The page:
Factors associated with viral load suppression in HIV-infected pregnant women in Rio de Janeiro, Brazil.Int J STD AIDS. 2012 Jan; 23(1):44-7.IJ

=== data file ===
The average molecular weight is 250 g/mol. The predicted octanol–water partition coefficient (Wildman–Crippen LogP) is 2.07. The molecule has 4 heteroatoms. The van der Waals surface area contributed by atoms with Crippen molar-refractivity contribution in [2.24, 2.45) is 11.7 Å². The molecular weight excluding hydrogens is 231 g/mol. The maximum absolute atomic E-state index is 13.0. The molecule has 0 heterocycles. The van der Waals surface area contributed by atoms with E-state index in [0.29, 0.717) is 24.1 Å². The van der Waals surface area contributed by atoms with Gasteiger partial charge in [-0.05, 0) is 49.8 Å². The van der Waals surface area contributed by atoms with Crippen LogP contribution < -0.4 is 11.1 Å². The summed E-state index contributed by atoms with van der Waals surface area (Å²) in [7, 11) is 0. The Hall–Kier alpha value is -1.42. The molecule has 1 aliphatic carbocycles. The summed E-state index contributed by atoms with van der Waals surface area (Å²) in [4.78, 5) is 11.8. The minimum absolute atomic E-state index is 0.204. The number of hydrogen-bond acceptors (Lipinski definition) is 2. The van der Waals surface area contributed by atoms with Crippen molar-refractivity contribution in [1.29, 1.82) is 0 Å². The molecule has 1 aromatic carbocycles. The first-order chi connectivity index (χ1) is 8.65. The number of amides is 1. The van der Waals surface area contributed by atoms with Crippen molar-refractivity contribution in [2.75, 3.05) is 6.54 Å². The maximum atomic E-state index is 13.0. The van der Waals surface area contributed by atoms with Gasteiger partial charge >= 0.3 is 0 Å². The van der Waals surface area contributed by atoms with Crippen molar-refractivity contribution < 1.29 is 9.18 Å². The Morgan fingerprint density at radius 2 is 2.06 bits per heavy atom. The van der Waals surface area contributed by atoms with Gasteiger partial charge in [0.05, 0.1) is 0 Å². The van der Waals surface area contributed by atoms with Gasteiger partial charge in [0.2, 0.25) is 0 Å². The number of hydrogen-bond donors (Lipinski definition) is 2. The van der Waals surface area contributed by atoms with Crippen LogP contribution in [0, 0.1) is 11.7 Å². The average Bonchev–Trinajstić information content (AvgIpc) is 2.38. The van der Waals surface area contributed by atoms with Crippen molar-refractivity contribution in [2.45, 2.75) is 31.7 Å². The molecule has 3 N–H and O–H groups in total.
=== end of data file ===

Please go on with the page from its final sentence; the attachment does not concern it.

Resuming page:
Viral load (VL) near delivery is a determinant of mother-to-child transmission (MTCT) of HIV. To evaluate factors associated with an undetectable VL near delivery in HIV-infected pregnant women receiving highly active antiretroviral therapy (HAART) and non-HAART regimens, HIV-infected pregnant women with a detectable VL at entry and having used antiretrovirals for ≥4 weeks before delivery were selected. Multivariate analysis was employed using binary logistic unconditional models; the dependent variable was having a VL <400 copies/mL near delivery. VL suppression was achieved in 403/707 women (57%): 65.4% in the HAART group, but only 26% in the non-HAART group P = 0.001. Duration of HAART was correlated with VL suppression, with maximum benefit seen after ≥12 weeks of therapy (odds ratio [OR]: 2.51; 95% confidence interval [CI]: 1.72-3.65). CD4+ cell count near delivery (OR: 1.53; 95% CI: 1.06-2.20) and baseline VL (OR: 0.74; 95% CI: 0.58-0.94) were also independently associated with VL suppression. Overall MTCT rate was 1.6%. HAART for ≥12 weeks, baseline VL and CD4 cell count near delivery were independently associated with viral suppression near delivery.